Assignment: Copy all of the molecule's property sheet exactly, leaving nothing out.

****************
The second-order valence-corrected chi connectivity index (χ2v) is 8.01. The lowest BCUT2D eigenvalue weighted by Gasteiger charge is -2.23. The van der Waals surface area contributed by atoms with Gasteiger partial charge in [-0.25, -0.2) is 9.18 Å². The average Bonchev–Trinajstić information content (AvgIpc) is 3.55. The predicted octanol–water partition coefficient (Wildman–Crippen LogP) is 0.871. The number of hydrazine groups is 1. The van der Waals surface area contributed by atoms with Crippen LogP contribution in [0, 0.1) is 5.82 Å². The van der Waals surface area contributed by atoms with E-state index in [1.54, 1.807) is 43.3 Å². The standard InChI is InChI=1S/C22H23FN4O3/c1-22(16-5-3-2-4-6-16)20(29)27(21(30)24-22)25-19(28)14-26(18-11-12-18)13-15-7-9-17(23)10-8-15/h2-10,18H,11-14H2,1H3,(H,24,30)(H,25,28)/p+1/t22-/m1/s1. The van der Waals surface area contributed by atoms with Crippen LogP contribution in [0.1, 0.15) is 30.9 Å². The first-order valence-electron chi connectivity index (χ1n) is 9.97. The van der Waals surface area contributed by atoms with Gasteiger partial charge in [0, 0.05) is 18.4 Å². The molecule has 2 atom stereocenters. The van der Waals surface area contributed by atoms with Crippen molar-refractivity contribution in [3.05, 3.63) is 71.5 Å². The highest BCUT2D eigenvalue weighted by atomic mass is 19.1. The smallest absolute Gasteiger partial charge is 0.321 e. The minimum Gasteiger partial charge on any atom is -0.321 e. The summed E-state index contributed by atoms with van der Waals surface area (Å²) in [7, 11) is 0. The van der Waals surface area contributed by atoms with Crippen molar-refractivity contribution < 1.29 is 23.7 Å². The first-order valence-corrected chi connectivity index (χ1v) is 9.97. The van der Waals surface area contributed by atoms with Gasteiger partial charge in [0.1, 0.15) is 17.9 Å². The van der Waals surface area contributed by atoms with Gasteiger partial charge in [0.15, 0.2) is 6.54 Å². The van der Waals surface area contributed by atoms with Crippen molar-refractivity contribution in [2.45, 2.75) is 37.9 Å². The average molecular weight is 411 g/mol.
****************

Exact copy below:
The second-order valence-corrected chi connectivity index (χ2v) is 8.01. The lowest BCUT2D eigenvalue weighted by Gasteiger charge is -2.23. The van der Waals surface area contributed by atoms with Gasteiger partial charge in [-0.25, -0.2) is 9.18 Å². The average Bonchev–Trinajstić information content (AvgIpc) is 3.55. The predicted octanol–water partition coefficient (Wildman–Crippen LogP) is 0.871. The number of hydrazine groups is 1. The van der Waals surface area contributed by atoms with Crippen LogP contribution in [0, 0.1) is 5.82 Å². The van der Waals surface area contributed by atoms with E-state index in [1.54, 1.807) is 43.3 Å². The standard InChI is InChI=1S/C22H23FN4O3/c1-22(16-5-3-2-4-6-16)20(29)27(21(30)24-22)25-19(28)14-26(18-11-12-18)13-15-7-9-17(23)10-8-15/h2-10,18H,11-14H2,1H3,(H,24,30)(H,25,28)/p+1/t22-/m1/s1. The van der Waals surface area contributed by atoms with Crippen LogP contribution in [0.1, 0.15) is 30.9 Å². The first-order valence-electron chi connectivity index (χ1n) is 9.97. The van der Waals surface area contributed by atoms with Gasteiger partial charge in [0, 0.05) is 18.4 Å². The molecule has 2 atom stereocenters. The van der Waals surface area contributed by atoms with Crippen molar-refractivity contribution in [3.05, 3.63) is 71.5 Å². The highest BCUT2D eigenvalue weighted by atomic mass is 19.1. The smallest absolute Gasteiger partial charge is 0.321 e. The minimum Gasteiger partial charge on any atom is -0.321 e. The summed E-state index contributed by atoms with van der Waals surface area (Å²) in [7, 11) is 0. The van der Waals surface area contributed by atoms with Crippen molar-refractivity contribution < 1.29 is 23.7 Å². The first-order valence-corrected chi connectivity index (χ1v) is 9.97. The van der Waals surface area contributed by atoms with Gasteiger partial charge in [0.1, 0.15) is 17.9 Å². The van der Waals surface area contributed by atoms with Gasteiger partial charge in [0.15, 0.2) is 6.54 Å². The van der Waals surface area contributed by atoms with Crippen molar-refractivity contribution in [2.45, 2.75) is 37.9 Å². The average molecular weight is 411 g/mol.